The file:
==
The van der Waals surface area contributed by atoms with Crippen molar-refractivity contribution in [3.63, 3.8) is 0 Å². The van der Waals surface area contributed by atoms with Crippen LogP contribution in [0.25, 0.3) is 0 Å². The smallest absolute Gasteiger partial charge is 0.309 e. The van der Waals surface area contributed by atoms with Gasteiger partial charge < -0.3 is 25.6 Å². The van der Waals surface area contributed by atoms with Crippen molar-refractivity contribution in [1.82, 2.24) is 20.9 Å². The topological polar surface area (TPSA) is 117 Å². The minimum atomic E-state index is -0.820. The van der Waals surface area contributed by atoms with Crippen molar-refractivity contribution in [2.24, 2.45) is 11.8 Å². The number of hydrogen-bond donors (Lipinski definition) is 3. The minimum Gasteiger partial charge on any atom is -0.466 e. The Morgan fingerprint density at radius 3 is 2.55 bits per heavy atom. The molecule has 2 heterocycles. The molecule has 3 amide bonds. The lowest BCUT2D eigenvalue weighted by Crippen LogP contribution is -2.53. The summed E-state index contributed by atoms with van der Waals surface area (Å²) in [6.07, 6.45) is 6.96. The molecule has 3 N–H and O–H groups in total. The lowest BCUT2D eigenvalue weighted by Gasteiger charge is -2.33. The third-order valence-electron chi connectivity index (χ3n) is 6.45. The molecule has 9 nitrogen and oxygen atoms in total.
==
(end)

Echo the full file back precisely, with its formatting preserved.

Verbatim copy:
The van der Waals surface area contributed by atoms with Crippen molar-refractivity contribution in [3.63, 3.8) is 0 Å². The van der Waals surface area contributed by atoms with Crippen LogP contribution in [0.25, 0.3) is 0 Å². The smallest absolute Gasteiger partial charge is 0.309 e. The van der Waals surface area contributed by atoms with Gasteiger partial charge < -0.3 is 25.6 Å². The van der Waals surface area contributed by atoms with Crippen molar-refractivity contribution in [1.82, 2.24) is 20.9 Å². The topological polar surface area (TPSA) is 117 Å². The minimum atomic E-state index is -0.820. The van der Waals surface area contributed by atoms with Crippen molar-refractivity contribution in [2.24, 2.45) is 11.8 Å². The number of hydrogen-bond donors (Lipinski definition) is 3. The minimum Gasteiger partial charge on any atom is -0.466 e. The Morgan fingerprint density at radius 3 is 2.55 bits per heavy atom. The molecule has 2 heterocycles. The molecule has 3 amide bonds. The lowest BCUT2D eigenvalue weighted by Crippen LogP contribution is -2.53. The summed E-state index contributed by atoms with van der Waals surface area (Å²) in [6.07, 6.45) is 6.96. The molecule has 3 N–H and O–H groups in total. The lowest BCUT2D eigenvalue weighted by Gasteiger charge is -2.33. The third-order valence-electron chi connectivity index (χ3n) is 6.45. The molecule has 9 nitrogen and oxygen atoms in total.